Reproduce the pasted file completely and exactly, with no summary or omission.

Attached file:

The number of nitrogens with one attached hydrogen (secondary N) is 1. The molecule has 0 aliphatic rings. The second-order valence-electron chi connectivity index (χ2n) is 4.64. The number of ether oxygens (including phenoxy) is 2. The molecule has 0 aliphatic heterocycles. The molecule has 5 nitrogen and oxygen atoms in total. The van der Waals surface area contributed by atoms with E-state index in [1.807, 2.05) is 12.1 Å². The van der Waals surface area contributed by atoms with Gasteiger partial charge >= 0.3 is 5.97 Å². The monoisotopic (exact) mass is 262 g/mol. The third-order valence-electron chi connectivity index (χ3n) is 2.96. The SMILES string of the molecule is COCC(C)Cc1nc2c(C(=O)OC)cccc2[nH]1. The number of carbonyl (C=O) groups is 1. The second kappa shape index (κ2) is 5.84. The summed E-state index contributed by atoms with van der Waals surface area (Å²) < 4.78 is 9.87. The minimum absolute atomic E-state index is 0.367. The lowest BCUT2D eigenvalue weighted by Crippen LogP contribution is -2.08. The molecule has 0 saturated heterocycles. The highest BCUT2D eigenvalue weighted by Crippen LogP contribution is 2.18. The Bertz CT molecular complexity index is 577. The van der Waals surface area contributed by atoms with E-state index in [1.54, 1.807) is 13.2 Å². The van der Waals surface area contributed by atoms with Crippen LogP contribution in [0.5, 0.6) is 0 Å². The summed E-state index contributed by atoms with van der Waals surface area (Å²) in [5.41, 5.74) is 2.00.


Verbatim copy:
The number of nitrogens with one attached hydrogen (secondary N) is 1. The molecule has 0 aliphatic rings. The second-order valence-electron chi connectivity index (χ2n) is 4.64. The number of ether oxygens (including phenoxy) is 2. The molecule has 0 aliphatic heterocycles. The molecule has 5 nitrogen and oxygen atoms in total. The van der Waals surface area contributed by atoms with E-state index in [1.807, 2.05) is 12.1 Å². The van der Waals surface area contributed by atoms with Gasteiger partial charge >= 0.3 is 5.97 Å². The monoisotopic (exact) mass is 262 g/mol. The third-order valence-electron chi connectivity index (χ3n) is 2.96. The SMILES string of the molecule is COCC(C)Cc1nc2c(C(=O)OC)cccc2[nH]1. The number of carbonyl (C=O) groups is 1. The second kappa shape index (κ2) is 5.84. The summed E-state index contributed by atoms with van der Waals surface area (Å²) < 4.78 is 9.87. The minimum absolute atomic E-state index is 0.367. The lowest BCUT2D eigenvalue weighted by Crippen LogP contribution is -2.08. The molecule has 0 saturated heterocycles. The highest BCUT2D eigenvalue weighted by Crippen LogP contribution is 2.18. The Bertz CT molecular complexity index is 577. The van der Waals surface area contributed by atoms with E-state index in [1.54, 1.807) is 13.2 Å². The van der Waals surface area contributed by atoms with Crippen LogP contribution in [0.5, 0.6) is 0 Å². The summed E-state index contributed by atoms with van der Waals surface area (Å²) in [5.41, 5.74) is 2.00.